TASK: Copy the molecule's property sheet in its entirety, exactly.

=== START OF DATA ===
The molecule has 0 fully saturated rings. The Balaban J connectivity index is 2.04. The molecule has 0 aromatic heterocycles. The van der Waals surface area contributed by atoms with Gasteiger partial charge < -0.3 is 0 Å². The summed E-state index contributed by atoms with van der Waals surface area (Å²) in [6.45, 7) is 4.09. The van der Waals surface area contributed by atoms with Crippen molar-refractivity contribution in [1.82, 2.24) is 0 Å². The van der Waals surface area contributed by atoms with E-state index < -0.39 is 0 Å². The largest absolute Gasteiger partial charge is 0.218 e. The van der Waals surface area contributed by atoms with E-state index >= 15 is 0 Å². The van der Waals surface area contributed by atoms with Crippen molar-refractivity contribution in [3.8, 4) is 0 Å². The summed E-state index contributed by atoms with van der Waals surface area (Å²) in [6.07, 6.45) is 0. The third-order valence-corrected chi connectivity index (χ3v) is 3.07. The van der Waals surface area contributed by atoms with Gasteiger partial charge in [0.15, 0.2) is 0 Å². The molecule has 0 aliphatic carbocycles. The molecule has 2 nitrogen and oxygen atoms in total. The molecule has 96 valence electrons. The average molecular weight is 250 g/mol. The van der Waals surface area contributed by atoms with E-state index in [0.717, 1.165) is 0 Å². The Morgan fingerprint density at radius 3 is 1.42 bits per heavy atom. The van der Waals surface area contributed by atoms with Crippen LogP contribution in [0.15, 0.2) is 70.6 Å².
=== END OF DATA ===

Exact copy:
The molecule has 0 fully saturated rings. The Balaban J connectivity index is 2.04. The molecule has 0 aromatic heterocycles. The van der Waals surface area contributed by atoms with Gasteiger partial charge < -0.3 is 0 Å². The summed E-state index contributed by atoms with van der Waals surface area (Å²) in [6.45, 7) is 4.09. The van der Waals surface area contributed by atoms with Crippen molar-refractivity contribution in [1.82, 2.24) is 0 Å². The van der Waals surface area contributed by atoms with E-state index < -0.39 is 0 Å². The largest absolute Gasteiger partial charge is 0.218 e. The van der Waals surface area contributed by atoms with E-state index >= 15 is 0 Å². The van der Waals surface area contributed by atoms with Crippen molar-refractivity contribution in [3.8, 4) is 0 Å². The summed E-state index contributed by atoms with van der Waals surface area (Å²) in [6.07, 6.45) is 0. The third-order valence-corrected chi connectivity index (χ3v) is 3.07. The van der Waals surface area contributed by atoms with Gasteiger partial charge in [0.15, 0.2) is 0 Å². The molecule has 0 aliphatic carbocycles. The molecule has 2 nitrogen and oxygen atoms in total. The molecule has 96 valence electrons. The average molecular weight is 250 g/mol. The van der Waals surface area contributed by atoms with E-state index in [0.717, 1.165) is 0 Å². The Morgan fingerprint density at radius 3 is 1.42 bits per heavy atom. The van der Waals surface area contributed by atoms with Crippen LogP contribution in [0.15, 0.2) is 70.6 Å².